• The Small Business Administration is providing disaster assistance loans for small businesses impacted by COVID-19.
  • In order to apply for an emergency injury disaster declaration from the Small Business Administration, Illinois needs data from businesses across the state. If your business has been affected by COVID-19, please complete this online survey.
  • The Illinois Attorney General’s office encourages residents to file a complaint if they notice price gouging on essential items related to the coronavirus outbreak, including hand sanitizer, cleaning products and protective gear.

Our state’s governmental and economic leaders are stepping up to do their part in helping our people during this immensely difficult time. They know as well as I do that now, more than ever, it’s vital that we watch out for one another.

Continue to check the llinois Department of Public Health’s website for daily updates.


Senate President Don Harmon 

Category: E-Newsletters

Dear Friend,

I know the ongoing coronavirus public health situation has caused tremendous upheaval in our lives and communities, either through the closure of schools, cancelation of travel and activities, adjustments to normal routines and above all, concern for loved ones and neighbors.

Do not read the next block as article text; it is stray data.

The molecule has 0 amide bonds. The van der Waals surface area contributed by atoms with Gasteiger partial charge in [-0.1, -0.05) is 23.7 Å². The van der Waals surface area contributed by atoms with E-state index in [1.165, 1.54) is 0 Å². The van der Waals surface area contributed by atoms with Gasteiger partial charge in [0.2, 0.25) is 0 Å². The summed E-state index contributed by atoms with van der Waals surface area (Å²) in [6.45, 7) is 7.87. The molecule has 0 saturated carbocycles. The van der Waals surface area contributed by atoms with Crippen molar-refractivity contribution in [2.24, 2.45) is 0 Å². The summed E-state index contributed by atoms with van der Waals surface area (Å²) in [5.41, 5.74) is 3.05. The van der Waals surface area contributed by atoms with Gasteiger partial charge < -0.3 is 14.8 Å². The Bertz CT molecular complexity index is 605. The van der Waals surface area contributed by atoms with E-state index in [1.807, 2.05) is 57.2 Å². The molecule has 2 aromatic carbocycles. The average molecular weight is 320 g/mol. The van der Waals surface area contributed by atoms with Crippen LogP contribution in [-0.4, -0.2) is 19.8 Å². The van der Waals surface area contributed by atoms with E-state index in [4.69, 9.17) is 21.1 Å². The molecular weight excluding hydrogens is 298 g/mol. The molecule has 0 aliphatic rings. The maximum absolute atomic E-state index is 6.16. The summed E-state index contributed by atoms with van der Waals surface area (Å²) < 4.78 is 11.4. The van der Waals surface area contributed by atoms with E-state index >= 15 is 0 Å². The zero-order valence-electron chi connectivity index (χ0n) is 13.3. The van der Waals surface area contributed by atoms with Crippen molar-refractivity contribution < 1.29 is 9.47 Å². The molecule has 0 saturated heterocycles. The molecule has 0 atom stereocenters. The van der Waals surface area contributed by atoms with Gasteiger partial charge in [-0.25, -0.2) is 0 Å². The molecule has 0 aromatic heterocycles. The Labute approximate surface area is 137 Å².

As you may know by now, the Illinois General Assembly has canceled its session days for next week, in an effort to help slow the spread of coronavirus.

My local Oak Park office is here to help.

For those who are minimizing travel and are limiting unnecessary contact with others do not hesitate to contact our office by sending me an email here or giving us a call at 708-848-2002.

Above all, I urge you not to panic. The State of Illinois is prepared to handle the developing situation, and I'm confident our officials will do their best to keep citizens safe.


Senate President Don Harmon

What is coronavirus?

According to the Centers for Disease Control (CDC), coronaviruses commonly cause mild to moderate illness in people worldwide. Most of the time, they aren't much different from a cold or flu virus— coronavirus symptoms may include fever, cough and shortness of breath, and usually only last for a short amount of time. There are no specific treatments for coronavirus, but to relieve symptoms, patients are instructed to take pain and fever medications, drink plenty of liquids, and stay home and rest.

What’s the status of coronavirus in Illinois?

Currently, the number of coronavirus cases in the state remains low, but it continues to climb. The Illinois Department of Public Health (IDPH) has posted coronavirus case totals and test results on its website, updated daily.

Is Illinois prepared to handle a potential outbreak?

Illinois health officials have acted swiftly to contain the virus, and they are prepared for the future. Illinois was the first state to provide coronavirus testing, and hospitals and health providers across the region are already expanding their surveillance efforts by offering patients with flu-like symptoms the option to be tested for the virus. IDPH has outfitted two additional labs in central and southern Illinois to handle the extra testing load.